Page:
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BENJAMIN v. BOWEN

December 30, 1987

Elisha A. Benjamin, Plaintiff,
v.
Otis R. Bowen, M.D., Secretary of Health and Human Services, Defendant



The opinion of the court was delivered by: FISHER

 This is an action brought pursuant to § 205(g) of the Social Security Act (the Act), as amended, 42 U.S.C. § 405(g), to review a final determination of the Secretary of Health and Human Services (Secretary) which denied plaintiff's application for a period of disability, disability insurance benefits, and Supplemental Security Income (SSI) benefits. The Secretary's decision is supported by substantial evidence; therefore, the decision below is affirmed.

 Plaintiff, Elisha A. Benjamin, filed an application for a period of disability, disability benefits, and supplemental security income benefits on May 19, 1983. The application was denied initially and on reconsideration. Plaintiff requested a hearing, which was held on February 16, 1984. The administrative law judge (ALJ) before whom plaintiff appeared considered the case de novo and on May 25, 1984, found that plaintiff was not under a disability. The decision of the ALJ became the final decision of the Secretary when the Appeals Council denied plaintiff's request for review on August 7, 1984.

 Subsequently, plaintiff filed suit in the United States District Court for the District of New Jersey. On August 12, 1985, the district court remanded the case to the Secretary for further administrative action. The Appeals Council, after vacating its denial of plaintiff's request for review, remanded the case to the ALJ on May 30, 1985. The ALJ held a hearing on December 19, 1985, and on April 18, 1986, issued his decision finding that the plaintiff was not under a disability. This decision became final on July 18, 1986, when the Appeals Council adopted the findings and conclusions of the ALJ's recommended decision.

 Disability is defined both for purposes of disability insurance and SSI benefits as the "inability to engage in any substantial gainful activity by reason of any medically determinable physical or mental impairment which can be expected to result in death or which has lasted or can be expected to last for a continuous period of not less than 12 months." Baeder v. Heckler, 768 F.2d 547, 551 (3d Cir. 1985); 42 U.S.C. §§ 423(d)(1)(A) and 1382c(a)(3)(A). A person is disabled within the meaning of this statute "only if his physical or mental impairment or impairments are of such severity that he is not only unable to do his previous work, but cannot, considering his age, education and work experience, engage in any other kind of substantial gainful work which exists in the national economy." 42 U.S.C. § 423(d)(2)(A).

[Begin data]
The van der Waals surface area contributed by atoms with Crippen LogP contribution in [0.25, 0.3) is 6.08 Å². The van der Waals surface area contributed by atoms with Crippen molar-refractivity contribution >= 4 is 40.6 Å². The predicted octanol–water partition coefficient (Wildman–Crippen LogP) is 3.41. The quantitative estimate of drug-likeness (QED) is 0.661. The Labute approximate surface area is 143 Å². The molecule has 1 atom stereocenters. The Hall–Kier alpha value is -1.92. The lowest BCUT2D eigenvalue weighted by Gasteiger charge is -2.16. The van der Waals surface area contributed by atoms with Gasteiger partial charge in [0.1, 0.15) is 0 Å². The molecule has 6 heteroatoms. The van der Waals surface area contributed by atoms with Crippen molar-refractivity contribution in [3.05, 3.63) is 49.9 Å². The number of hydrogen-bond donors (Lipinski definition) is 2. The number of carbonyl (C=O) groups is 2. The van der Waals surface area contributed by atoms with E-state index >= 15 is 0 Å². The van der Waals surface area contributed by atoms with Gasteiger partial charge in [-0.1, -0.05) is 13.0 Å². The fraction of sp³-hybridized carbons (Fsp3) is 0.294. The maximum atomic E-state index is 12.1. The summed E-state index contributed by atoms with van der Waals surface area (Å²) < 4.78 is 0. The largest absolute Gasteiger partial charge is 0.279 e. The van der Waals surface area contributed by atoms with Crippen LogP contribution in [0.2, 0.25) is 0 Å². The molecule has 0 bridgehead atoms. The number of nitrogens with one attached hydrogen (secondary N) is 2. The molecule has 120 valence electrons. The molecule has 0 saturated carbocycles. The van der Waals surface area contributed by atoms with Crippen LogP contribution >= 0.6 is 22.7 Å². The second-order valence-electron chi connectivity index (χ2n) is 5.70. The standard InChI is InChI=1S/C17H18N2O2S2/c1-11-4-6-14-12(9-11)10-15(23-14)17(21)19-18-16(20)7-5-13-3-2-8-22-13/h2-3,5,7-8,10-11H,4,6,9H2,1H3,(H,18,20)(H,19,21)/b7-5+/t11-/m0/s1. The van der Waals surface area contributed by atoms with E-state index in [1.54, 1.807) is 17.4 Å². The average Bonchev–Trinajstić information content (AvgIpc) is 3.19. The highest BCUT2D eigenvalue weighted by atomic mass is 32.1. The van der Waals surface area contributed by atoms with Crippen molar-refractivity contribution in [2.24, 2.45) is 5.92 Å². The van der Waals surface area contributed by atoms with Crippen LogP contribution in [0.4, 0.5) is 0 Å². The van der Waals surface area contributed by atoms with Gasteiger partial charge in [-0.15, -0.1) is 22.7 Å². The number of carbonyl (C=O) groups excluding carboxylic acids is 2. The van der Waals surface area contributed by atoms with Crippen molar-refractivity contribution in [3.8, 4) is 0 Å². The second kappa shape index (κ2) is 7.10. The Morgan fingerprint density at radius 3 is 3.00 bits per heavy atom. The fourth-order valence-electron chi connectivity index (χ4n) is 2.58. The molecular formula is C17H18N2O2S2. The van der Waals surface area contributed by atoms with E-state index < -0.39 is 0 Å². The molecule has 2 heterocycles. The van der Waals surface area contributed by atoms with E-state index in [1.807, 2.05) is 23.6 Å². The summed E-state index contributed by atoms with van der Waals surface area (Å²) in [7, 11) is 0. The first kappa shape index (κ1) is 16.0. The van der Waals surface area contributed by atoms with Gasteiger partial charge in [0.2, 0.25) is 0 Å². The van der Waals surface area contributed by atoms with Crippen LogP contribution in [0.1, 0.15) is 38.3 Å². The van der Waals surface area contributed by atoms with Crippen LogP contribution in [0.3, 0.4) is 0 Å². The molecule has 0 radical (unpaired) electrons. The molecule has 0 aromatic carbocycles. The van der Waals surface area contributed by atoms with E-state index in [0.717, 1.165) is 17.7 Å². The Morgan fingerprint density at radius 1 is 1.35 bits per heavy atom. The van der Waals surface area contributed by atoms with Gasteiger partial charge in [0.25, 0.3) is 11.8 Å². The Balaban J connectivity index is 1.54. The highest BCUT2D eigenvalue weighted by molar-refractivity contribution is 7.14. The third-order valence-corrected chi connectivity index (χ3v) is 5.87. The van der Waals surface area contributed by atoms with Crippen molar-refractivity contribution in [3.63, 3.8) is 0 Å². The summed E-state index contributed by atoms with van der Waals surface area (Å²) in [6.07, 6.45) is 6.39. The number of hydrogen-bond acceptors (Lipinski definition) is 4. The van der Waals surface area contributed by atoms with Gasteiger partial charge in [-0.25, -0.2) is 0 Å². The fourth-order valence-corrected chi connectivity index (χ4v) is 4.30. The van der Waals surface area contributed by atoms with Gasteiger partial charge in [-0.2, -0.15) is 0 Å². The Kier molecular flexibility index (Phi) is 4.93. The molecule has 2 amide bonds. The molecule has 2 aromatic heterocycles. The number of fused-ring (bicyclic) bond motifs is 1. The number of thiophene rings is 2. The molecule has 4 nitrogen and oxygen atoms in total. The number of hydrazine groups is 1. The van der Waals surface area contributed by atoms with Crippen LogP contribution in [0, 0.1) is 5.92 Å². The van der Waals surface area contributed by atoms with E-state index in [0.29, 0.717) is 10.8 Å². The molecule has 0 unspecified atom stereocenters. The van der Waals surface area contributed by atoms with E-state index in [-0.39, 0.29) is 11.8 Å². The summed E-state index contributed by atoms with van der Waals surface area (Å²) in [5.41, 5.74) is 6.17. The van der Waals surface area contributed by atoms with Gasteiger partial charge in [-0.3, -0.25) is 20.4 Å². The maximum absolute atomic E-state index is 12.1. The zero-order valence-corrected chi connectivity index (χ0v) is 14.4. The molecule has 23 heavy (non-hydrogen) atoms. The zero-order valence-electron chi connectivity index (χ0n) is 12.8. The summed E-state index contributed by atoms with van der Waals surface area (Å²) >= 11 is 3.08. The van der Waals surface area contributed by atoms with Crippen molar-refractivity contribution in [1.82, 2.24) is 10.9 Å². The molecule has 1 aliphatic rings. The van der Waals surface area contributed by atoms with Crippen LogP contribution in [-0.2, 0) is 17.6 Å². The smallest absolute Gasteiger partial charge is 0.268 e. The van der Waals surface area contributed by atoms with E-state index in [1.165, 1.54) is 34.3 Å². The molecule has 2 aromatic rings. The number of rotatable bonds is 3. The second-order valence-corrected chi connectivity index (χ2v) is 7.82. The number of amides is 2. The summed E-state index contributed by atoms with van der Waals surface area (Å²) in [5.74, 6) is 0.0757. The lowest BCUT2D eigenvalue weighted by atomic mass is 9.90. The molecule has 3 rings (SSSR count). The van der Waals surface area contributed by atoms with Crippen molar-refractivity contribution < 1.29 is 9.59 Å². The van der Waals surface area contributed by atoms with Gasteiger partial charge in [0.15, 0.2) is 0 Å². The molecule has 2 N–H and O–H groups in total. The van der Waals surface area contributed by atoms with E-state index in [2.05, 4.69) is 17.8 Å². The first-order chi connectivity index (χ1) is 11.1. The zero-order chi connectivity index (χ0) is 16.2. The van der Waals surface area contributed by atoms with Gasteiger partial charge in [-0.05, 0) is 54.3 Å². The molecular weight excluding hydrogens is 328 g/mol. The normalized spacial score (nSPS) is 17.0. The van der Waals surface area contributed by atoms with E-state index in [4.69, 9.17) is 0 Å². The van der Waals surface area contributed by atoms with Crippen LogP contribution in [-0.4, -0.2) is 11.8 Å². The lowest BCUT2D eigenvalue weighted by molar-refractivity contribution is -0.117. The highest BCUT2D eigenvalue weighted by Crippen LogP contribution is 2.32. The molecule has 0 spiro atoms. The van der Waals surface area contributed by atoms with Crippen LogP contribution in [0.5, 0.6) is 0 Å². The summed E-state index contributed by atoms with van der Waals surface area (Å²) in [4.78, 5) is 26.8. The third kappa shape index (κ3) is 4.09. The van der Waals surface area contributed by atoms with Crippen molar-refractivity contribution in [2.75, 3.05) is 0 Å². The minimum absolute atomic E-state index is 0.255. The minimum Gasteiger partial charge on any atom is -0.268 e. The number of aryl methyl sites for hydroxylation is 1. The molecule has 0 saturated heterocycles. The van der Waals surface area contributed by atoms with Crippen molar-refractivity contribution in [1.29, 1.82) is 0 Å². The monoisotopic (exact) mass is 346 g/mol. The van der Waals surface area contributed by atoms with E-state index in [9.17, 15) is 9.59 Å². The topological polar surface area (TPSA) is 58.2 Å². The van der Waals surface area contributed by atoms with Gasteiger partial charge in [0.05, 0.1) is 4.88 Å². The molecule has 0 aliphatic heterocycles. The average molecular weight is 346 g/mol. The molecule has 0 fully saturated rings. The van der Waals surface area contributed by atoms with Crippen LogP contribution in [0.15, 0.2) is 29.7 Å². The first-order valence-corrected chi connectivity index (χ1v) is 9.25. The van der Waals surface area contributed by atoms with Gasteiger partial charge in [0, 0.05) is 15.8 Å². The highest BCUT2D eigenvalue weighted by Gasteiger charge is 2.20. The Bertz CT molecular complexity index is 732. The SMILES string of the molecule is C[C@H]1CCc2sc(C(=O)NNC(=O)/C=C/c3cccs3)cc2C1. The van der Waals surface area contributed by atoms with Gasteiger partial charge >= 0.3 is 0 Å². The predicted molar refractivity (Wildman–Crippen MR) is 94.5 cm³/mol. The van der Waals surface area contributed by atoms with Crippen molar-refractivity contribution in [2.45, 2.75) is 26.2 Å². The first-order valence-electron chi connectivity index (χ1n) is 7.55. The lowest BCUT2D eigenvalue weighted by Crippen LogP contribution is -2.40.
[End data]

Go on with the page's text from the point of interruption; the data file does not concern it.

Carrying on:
The applicable standards for disability evaluation under § 423 are enumerated in 20 C.F.R. § 404.1520. These standards involve the weighing of four factors: (1) objective medical evidence; (2) diagnoses or medical opinions based on such medical facts; (3) the claimant's subjective testimony of pain and disability; and (4) the claimant's education, age and work experience. Lizzio v. Secretary of Health, Education & Welfare, 592 F. Supp. 683, 685 (D.N.J. 1982); Torres v. Harris, 502 F. Supp. 518, 521 (E.D. Pa. 1980).

 This court, empowered by 42 U.S.C. 405(g), may review the final determination of the Secretary and enter judgment upon the pleadings and transcript of record. It is beyond the narrow scope of this court's reviewing power, however, to reweigh the evidence upon which such a determination was based. Blalock v. Richardson, 483 F.2d 773, 775 (4th Cir. 1972). In reviewing findings of disability, any findings of fact of the Secretary must be accepted as conclusive by the reviewing court if supported by substantial evidence, Lewis v. Califano, 616 F.2d 73, 76 (3d Cir. 1980), which has been defined as "more than a mere scintilla . . . such relevant evidence as a reasonable mind might accept as adequate to support a conclusion." Richardson v. Perales, 402 U.S. 389, 401, 28 L. Ed. 2d 842, 91 S. Ct. 1420 (1971).